Generalized Anxiety Disorder (GAD)

What is generalized anxiety disorder?

If you tend to worry a lot, even when there’s no reason, you may have generalized anxiety disorder (GAD). GAD means that you are worrying constantly and can’t control it. Healthcare providers diagnose GAD when your worrying happens on most days and for at least 6 months. GAD is one of the most common mental disorders in the U.S.

Worrying may be something you are so used to. You may think it’s just how you are. Common worries include your health, money, family, or work. Everyone worries about these things once in a while. But if you always expect the worst, it can get in the way of living a normal life.  

GAD begins slowly, often in childhood or the teen years. But it can begin in adulthood, too. It is more common in women. It often runs in families.

If you have GAD, you may also have another mental health condition such as depression.        

What causes GAD?

GAD can develop when you can’t cope
well with your internal stress. It also runs in families. But it’s not understood why
some people get it and others don’t. Experts have shown that the areas of the brain that
control fear and anxiety are affected.

Sometimes the symptoms of GAD can
happen as a side effect of a medicine or of substance abuse. It can also be linked to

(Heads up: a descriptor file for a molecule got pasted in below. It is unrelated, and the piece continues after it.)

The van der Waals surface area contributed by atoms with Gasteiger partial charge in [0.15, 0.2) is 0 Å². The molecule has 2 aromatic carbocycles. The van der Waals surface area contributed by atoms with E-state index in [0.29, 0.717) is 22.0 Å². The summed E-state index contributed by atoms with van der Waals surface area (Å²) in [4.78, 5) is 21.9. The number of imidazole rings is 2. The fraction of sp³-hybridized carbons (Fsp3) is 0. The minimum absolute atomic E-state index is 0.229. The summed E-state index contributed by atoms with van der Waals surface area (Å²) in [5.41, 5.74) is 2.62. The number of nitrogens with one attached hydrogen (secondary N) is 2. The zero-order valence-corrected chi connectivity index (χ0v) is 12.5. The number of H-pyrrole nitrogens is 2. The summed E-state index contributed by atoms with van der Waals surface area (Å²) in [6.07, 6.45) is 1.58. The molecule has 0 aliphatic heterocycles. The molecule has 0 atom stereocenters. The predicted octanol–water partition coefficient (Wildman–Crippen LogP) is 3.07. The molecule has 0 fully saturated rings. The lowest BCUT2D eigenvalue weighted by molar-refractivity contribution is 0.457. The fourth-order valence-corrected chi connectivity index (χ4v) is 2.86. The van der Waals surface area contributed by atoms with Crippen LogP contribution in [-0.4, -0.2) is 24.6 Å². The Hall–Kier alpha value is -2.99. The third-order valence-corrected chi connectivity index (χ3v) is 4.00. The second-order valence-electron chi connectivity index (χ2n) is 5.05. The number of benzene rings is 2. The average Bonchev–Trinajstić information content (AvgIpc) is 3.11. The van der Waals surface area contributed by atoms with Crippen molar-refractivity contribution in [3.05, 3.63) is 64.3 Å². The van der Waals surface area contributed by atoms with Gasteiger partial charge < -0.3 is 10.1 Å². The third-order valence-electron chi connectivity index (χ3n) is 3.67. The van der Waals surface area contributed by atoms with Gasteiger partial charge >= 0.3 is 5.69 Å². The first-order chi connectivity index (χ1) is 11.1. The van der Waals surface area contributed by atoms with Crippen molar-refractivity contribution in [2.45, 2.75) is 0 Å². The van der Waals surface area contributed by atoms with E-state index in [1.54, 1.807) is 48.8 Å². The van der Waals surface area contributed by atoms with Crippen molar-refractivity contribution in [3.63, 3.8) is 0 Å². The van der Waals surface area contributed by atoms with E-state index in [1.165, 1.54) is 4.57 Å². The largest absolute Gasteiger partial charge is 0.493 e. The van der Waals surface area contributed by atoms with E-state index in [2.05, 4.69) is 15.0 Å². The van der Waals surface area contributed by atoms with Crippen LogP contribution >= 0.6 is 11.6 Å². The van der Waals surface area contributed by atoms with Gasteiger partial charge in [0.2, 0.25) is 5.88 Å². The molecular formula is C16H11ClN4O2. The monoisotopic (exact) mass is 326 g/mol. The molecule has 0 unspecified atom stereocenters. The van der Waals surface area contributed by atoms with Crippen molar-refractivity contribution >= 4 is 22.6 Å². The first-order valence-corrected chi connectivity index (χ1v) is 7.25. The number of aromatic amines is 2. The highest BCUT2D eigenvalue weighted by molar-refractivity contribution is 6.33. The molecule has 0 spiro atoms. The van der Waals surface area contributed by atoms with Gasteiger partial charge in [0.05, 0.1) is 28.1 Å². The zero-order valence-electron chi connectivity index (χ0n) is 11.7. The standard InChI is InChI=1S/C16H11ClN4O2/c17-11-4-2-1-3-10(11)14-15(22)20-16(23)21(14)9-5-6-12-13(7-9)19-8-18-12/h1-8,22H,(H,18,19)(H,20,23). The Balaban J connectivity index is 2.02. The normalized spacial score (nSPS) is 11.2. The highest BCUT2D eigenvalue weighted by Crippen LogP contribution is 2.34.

health conditions (such as hyperthyroidism) that increase hormones. This can make the
body response more excitable. GAD can be triggered by family or environmental stress.
Long-term (chronic) illness and disease can also trigger GAD.

What are the symptoms of GAD?

If you have GAD, you likely know
that your anxiety is more intense than the situation calls for. But still you can’t stop
these unfounded concerns. Each person’s symptoms may be a bit different. But these are
the most common symptoms:

  • Trouble falling or staying asleep
  • Trembling
  • Twitching
  • Tense muscles
  • Headaches
  • Grouchiness
  • Sweating
  • Hot flashes
  • Lightheadedness
  • Trouble breathing
  • Upset stomach (nausea)
  • Urinating often
  • Lump in the throat
  • Extreme tiredness (fatigue)
  • Trouble focusing
  • Being easily startled
  • Unable to relax

The symptoms of GAD may seem like
other mental health conditions. Always see your healthcare provider for a diagnosis.

How is GAD diagnosed?

Your healthcare provider or mental health provider diagnoses GAD.
They can help figure out if your symptoms are linked to another problem. The symptoms
happen on most days and last 6 months or longer.